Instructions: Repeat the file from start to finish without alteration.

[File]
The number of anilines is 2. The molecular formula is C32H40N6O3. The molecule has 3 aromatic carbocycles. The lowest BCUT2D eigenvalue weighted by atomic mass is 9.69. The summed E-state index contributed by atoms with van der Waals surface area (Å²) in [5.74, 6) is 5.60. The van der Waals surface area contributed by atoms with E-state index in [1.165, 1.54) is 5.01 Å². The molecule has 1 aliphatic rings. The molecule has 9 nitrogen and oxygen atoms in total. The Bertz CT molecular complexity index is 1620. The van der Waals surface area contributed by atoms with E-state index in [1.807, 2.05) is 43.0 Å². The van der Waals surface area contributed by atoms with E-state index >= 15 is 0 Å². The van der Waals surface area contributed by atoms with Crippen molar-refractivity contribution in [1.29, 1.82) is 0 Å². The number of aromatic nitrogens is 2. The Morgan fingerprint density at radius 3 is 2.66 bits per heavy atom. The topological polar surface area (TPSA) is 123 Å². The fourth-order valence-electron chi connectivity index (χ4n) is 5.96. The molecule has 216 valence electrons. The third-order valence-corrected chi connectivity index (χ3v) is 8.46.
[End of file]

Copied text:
The number of anilines is 2. The molecular formula is C32H40N6O3. The molecule has 3 aromatic carbocycles. The lowest BCUT2D eigenvalue weighted by atomic mass is 9.69. The summed E-state index contributed by atoms with van der Waals surface area (Å²) in [5.74, 6) is 5.60. The van der Waals surface area contributed by atoms with E-state index in [1.165, 1.54) is 5.01 Å². The molecule has 1 aliphatic rings. The molecule has 9 nitrogen and oxygen atoms in total. The Bertz CT molecular complexity index is 1620. The van der Waals surface area contributed by atoms with E-state index in [1.807, 2.05) is 43.0 Å². The van der Waals surface area contributed by atoms with E-state index >= 15 is 0 Å². The van der Waals surface area contributed by atoms with Crippen molar-refractivity contribution in [1.29, 1.82) is 0 Å². The number of aromatic nitrogens is 2. The Morgan fingerprint density at radius 3 is 2.66 bits per heavy atom. The topological polar surface area (TPSA) is 123 Å². The fourth-order valence-electron chi connectivity index (χ4n) is 5.96. The molecule has 216 valence electrons. The third-order valence-corrected chi connectivity index (χ3v) is 8.46.